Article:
It’s been described as the most transformational development in Auckland’s recent history; the $1 billion Commercial Bay project by Precinct Properties.
A veritable cast of thousands has spent years taking the building from conception through to (mostly) completion including hundreds of local businesses who have brought their experience and expertise to bear. One of those businesses is The Tile People.
“Our involvement in the project began in 2017, when we were tasked with sourcing the natural stone products as set out in the design direction of the team led by Blair Johnston from Warren and Mahoney, in association with LandLAB, mana whenua and Tessa Harris (Ngai Tai Ki Tāmaki),” says Lindy Messam, of the Architectural Division at The Tile People.
“Significant areas for completion included all of the common laneways and spaces within the retail precinct of commercial bay, as well as significant areas of internal cladding within the PwC tower. In total, we supplied 18,000m2 of natural stone and porcelain tiles—enough, essentially, to completely cover two decently sized rugby fields.”
With the design direction set out, Steve Ooi, Founder of The Tile People travelled to Italy with some of the principal stakeholders to select the granites and travertine that would end up gracing the retail precinct and PwC tower.
“That initial process, the selection and preparation of the stone, took place over the course of about 12 months, with the group saying that one of the highlights was standing hundreds of metres inside a mountain, hand selecting the travertine blocks that would end up being cut into slabs.
“Once the granite and travertine were processed, the next step was to have it cut to size as per the design specifications and a dry-run carried out of how it was to be laid out. Each piece was then individually numbered and the whole lot shipped to us in New Zealand—nine container loads.”
It’s at this point in the journey that the hard work truly began, the long and meticulous process of hand-installing all that stone.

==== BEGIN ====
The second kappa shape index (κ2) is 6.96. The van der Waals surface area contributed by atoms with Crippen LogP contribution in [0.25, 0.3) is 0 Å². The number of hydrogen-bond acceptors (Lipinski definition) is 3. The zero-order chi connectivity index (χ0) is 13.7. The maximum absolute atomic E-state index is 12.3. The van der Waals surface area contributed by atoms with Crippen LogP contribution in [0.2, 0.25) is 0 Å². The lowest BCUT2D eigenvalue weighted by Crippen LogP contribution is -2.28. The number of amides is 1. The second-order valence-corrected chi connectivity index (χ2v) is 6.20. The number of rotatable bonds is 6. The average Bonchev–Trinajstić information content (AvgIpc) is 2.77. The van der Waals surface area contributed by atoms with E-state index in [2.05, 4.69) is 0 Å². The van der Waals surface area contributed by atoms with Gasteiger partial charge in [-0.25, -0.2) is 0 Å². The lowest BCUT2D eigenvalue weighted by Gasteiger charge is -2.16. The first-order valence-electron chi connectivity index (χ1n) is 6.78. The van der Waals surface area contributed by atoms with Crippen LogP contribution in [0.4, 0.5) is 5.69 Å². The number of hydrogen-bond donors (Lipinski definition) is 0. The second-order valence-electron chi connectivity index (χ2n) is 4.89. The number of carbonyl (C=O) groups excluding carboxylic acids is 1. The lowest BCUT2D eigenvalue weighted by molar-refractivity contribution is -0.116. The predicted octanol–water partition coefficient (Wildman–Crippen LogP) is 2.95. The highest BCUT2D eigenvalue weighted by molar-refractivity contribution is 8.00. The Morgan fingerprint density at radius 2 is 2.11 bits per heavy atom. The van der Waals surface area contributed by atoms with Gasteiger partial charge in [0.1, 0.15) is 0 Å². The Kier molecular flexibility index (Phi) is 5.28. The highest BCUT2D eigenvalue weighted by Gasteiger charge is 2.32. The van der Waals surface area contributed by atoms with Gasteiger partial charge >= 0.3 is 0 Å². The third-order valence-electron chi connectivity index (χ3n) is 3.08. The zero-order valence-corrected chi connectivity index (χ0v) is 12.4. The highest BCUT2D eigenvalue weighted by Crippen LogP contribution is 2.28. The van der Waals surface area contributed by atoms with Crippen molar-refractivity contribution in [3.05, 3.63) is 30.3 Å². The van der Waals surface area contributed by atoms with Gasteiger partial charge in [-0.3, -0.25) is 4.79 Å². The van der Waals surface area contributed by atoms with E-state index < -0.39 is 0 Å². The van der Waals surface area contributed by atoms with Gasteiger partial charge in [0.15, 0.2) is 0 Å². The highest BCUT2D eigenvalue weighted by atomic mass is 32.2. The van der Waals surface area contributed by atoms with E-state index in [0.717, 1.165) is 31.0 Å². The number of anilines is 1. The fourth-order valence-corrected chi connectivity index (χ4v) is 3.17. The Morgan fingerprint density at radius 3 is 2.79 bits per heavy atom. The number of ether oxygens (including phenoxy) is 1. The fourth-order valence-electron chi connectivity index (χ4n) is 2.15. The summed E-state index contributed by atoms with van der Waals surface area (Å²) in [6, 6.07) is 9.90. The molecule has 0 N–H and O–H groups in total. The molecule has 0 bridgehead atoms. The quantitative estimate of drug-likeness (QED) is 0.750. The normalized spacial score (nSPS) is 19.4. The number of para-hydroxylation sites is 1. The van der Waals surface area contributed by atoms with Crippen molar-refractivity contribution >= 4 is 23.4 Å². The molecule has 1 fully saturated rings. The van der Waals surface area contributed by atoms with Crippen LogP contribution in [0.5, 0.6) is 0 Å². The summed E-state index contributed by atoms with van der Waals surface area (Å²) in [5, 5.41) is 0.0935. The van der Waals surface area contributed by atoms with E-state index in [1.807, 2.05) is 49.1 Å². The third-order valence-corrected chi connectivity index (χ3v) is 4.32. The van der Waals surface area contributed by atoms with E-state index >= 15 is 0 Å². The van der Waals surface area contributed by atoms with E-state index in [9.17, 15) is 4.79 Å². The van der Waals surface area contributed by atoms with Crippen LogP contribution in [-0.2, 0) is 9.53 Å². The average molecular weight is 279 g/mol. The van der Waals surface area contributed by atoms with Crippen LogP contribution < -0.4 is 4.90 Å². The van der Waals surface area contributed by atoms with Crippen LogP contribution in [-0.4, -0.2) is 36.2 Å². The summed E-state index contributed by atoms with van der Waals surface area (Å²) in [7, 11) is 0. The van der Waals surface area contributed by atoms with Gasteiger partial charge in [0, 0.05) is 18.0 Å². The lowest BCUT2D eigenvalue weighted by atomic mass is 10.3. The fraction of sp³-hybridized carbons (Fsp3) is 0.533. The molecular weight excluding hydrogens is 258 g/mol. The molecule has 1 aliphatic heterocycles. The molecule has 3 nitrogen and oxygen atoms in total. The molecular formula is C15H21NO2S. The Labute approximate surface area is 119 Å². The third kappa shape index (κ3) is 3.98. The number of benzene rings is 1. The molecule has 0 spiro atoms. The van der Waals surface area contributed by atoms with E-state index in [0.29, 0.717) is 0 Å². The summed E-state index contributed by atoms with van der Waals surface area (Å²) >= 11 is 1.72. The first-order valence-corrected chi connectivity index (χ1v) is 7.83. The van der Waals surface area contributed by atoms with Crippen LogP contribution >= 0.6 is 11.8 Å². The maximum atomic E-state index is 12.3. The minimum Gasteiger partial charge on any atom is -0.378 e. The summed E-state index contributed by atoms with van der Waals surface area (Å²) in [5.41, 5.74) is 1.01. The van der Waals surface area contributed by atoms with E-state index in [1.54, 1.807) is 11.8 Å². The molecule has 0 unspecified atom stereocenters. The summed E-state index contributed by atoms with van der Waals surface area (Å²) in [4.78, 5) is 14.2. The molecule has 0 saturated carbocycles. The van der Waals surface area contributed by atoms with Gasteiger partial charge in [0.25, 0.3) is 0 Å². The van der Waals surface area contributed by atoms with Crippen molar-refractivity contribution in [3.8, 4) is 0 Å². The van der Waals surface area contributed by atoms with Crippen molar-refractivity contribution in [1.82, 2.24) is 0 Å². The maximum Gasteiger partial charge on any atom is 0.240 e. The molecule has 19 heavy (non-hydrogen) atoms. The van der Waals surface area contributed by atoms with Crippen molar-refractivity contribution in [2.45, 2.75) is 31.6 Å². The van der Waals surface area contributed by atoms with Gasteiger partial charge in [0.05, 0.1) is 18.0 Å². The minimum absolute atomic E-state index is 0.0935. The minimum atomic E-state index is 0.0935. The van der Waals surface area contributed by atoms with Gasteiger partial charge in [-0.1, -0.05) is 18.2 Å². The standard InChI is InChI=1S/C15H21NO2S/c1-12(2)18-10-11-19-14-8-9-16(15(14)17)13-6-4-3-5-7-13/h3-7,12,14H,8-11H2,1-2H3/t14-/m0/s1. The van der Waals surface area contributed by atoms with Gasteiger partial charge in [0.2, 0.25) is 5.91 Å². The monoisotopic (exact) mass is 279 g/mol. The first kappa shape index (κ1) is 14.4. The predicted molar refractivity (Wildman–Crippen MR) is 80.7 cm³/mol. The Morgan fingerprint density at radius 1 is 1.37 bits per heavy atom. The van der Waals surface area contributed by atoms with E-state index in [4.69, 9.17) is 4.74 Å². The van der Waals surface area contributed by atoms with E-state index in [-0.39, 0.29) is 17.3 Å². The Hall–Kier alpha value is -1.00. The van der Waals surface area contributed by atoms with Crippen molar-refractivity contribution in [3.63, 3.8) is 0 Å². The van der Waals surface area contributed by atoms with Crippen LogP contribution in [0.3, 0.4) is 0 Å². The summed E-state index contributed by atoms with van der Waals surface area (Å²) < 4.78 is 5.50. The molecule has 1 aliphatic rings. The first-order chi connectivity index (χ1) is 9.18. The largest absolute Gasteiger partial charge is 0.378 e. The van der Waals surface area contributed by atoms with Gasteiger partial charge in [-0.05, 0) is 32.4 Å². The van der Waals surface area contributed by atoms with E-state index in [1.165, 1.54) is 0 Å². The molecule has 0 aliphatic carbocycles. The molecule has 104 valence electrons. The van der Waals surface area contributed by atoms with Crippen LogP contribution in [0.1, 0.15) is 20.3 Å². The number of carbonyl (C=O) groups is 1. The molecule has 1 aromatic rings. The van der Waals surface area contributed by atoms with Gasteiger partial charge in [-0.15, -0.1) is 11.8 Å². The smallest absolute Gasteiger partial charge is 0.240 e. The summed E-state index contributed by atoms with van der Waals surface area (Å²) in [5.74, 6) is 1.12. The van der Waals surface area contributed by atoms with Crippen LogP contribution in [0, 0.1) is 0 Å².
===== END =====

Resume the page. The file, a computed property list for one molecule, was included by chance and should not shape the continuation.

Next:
“At times we had a team of up to 80 people working on the installation, working really hard to get it all done within the timeframe and to the level required, making sure the exacting design—all of those chevron shapes—was fully realised.
“It’s been a really exciting project for us filled with challenges but with an incredible result that we’re really, really proud of—a huge achievement by everyone and incredibly humbling to have been involved in on a collective level, to look back and be able to have our name against such an iconic, landmark project.”
“It’s really satisfying to see our beautiful, responsibly sourced materials come to life and equally pleasing to see how our contribution, even if in a small way, will enhance the shopping, working and dining experience of everyone who comes to Commercial Bay.”
Throughout the retail precinct, a mix of three different coloured granites feature, says Lindy, with the result of creating a salt-and-pepper effect while in other areas just the one colour and finish has been used to provide texture and contrast.
“There is such a deeply rich woven element to the design, which references the concept of aramoana—pathway to the ocean—the idea of arrival and departure and journeying by sea, which I am sure will resonate with visitors on a subliminal level and which appears again and again throughout all the materials and architectural details in such a rewarding and beautiful way. You can really feel the community aspect that imbues the space, it’s accessible and diverse and nothing like the shopping mall experience we usually have.
“I find it such a privilege, after how much time I’ve spent in the space already helping get it to this point, to now see other people enjoying it and to get to enjoy it all over again on an entirely different level.
“Unlike so many other commercial projects I’ve worked on, where once it’s completed you never interact with it again, there is a palpable connection between myself and Commercial Bay; one I’m sure everyone of the hundreds of artisans, suppliers and tradespeople who made their own contributions, feels.”